San Francisco: Before you eliminate meat from the diet, you should know that plant-based foods can also deliver antibiotic-resistant bacteria to your gut microbiota, researchers warn.
The US Centers for Disease Control and Prevention estimates estimate that 20 percent of the two million antibiotic-resistant infections per year are agricultural-related.
This estimate is based on patients who directly purchase antibiotic-resistant superbugs from the consumption of meat.
"Our findings underscore the importance of combating antimicrobial resistance through food from the perspective of the whole food chain, which includes meat as well as plant-based foods," said Marlene Maeusli of the Keck School of Medicine at the University of Southern California.
The researchers came to this conclusion with a novel salad-mouse model system, which does not immediately make the consumption of superbugs with plant foods ill.
They grew salad. put it out of antibiotic-resistant E. coli, fed it to the mice, and analyzed their stool samples over time.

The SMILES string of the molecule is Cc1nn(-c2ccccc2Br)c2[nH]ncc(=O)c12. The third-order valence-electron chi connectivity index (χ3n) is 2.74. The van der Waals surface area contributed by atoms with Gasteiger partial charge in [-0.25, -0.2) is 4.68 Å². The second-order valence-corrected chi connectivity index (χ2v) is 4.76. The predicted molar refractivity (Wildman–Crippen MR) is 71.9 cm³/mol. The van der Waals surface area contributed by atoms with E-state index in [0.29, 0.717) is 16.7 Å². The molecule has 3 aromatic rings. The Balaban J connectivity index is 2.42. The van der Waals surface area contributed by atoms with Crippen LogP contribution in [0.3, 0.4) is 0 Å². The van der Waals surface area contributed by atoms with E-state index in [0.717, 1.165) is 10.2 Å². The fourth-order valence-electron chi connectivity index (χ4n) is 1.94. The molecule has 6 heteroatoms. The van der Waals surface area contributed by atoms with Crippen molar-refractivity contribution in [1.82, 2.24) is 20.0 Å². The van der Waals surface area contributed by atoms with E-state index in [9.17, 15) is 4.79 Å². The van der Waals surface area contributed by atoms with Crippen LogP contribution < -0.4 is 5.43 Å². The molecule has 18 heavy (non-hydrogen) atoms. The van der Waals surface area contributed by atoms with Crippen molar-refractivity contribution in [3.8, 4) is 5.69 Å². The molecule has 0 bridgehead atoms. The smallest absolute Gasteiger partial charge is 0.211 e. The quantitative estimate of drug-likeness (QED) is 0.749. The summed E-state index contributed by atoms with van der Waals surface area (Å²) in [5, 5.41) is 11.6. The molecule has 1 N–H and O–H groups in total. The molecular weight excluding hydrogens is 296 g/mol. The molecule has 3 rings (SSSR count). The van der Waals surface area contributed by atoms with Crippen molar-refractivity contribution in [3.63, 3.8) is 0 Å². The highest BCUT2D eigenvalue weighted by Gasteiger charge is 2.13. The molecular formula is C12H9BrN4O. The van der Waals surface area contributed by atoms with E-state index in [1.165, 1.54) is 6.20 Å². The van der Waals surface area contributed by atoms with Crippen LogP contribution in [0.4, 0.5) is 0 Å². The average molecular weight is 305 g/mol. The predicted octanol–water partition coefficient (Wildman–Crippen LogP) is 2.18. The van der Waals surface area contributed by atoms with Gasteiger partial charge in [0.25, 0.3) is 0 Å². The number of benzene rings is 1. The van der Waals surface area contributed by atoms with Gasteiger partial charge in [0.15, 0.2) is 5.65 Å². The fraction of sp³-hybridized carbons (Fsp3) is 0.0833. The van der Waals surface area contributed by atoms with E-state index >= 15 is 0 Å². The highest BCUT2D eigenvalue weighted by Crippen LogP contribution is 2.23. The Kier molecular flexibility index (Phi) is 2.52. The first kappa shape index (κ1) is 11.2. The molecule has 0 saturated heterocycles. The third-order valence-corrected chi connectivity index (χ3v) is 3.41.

"We found differences in the ability of bacteria to silently colonize the gut after ingestion, depending on a variety of host and animal bacterial factors," said Maeusli.
"We have mimicked antibiotic and antacid treatments, as both could interfere with the ability of superbugs to survive passage from the stomach to the gut."
To date, little has been done to determine how eaten plants are for the spread of antibiotic-resistant superbugs.
The spread of antibiotic-resistant superbugs from plants to humans differs from outbreaks of diarrheal diseases that occur immediately after eating contaminated vegetables. The intestines for months or even years, when they escape from the intestine and cause an infection, such as urinary inflammation.
"We continue to look for plant traits and host factors that lead to changes in the microbial community in the gut that pose the risk of colonization and those that prevent it," the researchers said at the meeting of the American Society for Microbiology ,